A Randomized Trial of Balloon Kyphoplasty and Nonsurgical Management for Treating Acute Vertebral Compression Fractures: Vertebral Body Kyphosis Correction and Surgical Parameters

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Abstract

Study Design.

Multicenter randomized controlled trial.

Objective.

To compare the efficacy and safety of balloon kyphoplasty (BKP) with nonsurgical management (NSM) during 24 months in patients with painful vertebral compression fractures (VCFs).

Summary of Background Data.

Recently, several large randomized controlled trials have been conducted and reported how vertebral augmentation compares with NSM for patients with acute VCFs. Few of these trials report on the surgical aspects and radiographical vertebral deformity results.

Methods.

Adults with 1 to 3 VCFs were randomized within 3 months of pain to undergo bilateral BKP (n = 149) or NSM (n = 151). Surgical parameters, subjective quality of life assessments and objective functional (timed up and go) and radiographical assessments were collected.

Results.

Compared with NSM, the BKP group had greater improvements in SF-36 physical component summary (PCS) scores at 1 month (5.35 points; 95% CI, 3.41−7.30; P < 0.0001) and when averaged across the 24 months (overall treatment effect 2.71 points; 95% CI, 1.34–4.09; P = 0.0001). The kyphoplasty group also had greater functionality by assessing timed up and go (overall treatment effect −2.49 s; 95% CI, −0.82 to −4.15; P = 0.0036). At 24 months, the change in index fracture kyphotic angulation was statistically significantly improved in the kyphoplasty group (average 3.13° of correction for kyphoplasty compared with 0.82° in the control, P = 0.003). Number of baseline prevalent fractures (P = 0.0003) and treatment assignment (P = 0.004) are the most predictive variables for PCS improvement; however, in patients who underwent BKP, there may also be a link with kyphotic angulation. In BKP, the highest quart for kyphotic angulation correction had higher PCS improvement (13.4 points) than the quart having lowest correction of angulation (7.40 points, P = 0.0146 for difference). The most common adverse events temporally related to surgery (i.e., within 30 d) were back pain (20 BKP, 11 NSM) new VCF (11 BKP, 7 NSM), nausea/vomiting (12 BKP, 4 NSM), and urinary tract infection (10 BKP, 3 NSM). Several other adverse events were possibly related to patient positioning in the operating room.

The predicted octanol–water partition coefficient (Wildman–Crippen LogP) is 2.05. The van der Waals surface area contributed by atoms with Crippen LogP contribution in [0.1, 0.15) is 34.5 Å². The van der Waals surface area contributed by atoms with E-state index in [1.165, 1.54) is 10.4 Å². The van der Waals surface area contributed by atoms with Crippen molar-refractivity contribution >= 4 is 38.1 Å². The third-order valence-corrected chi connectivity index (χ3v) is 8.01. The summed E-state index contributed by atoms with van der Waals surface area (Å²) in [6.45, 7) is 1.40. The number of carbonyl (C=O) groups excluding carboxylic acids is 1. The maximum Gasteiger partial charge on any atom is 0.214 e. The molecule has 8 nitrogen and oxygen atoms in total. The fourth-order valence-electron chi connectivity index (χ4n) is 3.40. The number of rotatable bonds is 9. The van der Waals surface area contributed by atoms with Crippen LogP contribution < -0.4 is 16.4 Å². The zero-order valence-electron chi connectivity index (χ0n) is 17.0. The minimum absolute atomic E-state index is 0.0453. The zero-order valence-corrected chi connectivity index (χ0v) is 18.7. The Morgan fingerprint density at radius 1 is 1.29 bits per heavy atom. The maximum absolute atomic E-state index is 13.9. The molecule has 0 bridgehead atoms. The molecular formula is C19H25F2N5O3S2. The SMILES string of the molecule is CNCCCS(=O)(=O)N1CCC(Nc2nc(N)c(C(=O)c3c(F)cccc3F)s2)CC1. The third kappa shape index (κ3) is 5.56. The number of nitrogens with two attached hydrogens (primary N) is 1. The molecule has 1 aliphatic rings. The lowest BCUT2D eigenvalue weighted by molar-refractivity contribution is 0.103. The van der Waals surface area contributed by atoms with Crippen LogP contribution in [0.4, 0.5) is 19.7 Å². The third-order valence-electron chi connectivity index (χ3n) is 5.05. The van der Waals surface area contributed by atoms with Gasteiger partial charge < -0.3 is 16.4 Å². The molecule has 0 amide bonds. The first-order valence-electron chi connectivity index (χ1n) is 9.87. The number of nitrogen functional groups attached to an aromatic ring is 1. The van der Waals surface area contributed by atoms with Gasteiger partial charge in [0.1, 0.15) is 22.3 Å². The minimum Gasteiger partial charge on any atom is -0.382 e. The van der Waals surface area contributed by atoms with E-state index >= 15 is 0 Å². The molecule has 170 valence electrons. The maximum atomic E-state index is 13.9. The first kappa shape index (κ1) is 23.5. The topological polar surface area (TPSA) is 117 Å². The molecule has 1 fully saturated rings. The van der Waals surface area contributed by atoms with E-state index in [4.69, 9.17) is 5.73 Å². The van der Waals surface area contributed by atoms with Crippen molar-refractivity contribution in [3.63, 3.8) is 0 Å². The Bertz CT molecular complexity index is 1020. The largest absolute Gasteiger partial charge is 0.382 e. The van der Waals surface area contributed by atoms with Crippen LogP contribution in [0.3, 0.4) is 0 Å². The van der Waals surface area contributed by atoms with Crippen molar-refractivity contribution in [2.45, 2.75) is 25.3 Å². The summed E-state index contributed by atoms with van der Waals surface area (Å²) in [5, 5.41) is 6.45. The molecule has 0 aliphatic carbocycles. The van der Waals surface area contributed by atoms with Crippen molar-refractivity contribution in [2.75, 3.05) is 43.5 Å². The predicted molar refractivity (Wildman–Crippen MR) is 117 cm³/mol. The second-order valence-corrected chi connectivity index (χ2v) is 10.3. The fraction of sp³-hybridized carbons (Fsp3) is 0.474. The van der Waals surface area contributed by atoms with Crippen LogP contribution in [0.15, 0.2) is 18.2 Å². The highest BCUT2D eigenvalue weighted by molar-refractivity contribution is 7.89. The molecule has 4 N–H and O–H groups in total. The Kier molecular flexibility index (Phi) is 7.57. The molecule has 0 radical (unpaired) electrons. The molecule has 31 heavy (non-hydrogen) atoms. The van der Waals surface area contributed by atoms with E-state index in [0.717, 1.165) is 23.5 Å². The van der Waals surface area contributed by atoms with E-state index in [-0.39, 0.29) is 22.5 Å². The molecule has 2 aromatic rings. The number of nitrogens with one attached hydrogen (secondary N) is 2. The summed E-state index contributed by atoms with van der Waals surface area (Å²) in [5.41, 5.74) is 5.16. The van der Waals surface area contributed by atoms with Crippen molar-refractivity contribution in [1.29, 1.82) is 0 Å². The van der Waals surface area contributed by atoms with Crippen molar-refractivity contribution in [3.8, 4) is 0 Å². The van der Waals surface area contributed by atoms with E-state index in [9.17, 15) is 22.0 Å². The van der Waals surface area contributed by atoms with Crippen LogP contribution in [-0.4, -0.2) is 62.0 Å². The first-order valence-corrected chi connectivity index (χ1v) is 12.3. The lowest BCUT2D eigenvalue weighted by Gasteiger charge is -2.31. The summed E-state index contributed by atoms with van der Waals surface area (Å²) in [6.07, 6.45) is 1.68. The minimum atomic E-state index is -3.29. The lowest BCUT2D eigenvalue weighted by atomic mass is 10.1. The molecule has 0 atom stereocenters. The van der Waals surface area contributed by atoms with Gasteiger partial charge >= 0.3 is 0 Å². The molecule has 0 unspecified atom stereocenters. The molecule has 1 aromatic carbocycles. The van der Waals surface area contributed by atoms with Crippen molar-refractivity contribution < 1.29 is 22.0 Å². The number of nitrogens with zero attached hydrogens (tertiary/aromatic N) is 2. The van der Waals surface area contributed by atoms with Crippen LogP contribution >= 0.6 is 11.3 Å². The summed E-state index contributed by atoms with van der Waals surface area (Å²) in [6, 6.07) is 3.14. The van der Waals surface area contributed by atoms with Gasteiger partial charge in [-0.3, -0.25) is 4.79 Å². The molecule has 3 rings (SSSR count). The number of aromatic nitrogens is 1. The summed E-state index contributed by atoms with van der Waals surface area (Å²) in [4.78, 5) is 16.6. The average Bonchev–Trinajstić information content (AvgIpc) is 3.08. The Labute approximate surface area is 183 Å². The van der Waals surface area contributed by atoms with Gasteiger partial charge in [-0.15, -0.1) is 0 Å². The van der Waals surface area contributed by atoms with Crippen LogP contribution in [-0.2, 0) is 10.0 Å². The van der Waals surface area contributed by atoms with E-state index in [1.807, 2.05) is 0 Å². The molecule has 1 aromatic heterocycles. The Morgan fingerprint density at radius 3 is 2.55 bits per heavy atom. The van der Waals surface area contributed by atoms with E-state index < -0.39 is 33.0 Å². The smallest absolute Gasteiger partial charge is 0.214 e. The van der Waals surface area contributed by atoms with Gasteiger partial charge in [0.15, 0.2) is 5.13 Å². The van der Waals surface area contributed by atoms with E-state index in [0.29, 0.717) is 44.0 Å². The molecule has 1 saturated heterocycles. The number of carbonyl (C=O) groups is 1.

Conclusion.

Compared with NSM, BKP improves patient quality of life and pain averaged during 24 months and results in better improvement of index vertebral body kyphotic angulation. Perioperative complications may be reduced with more care in patient positioning.

Conclusion.

Level of Evidence: 2

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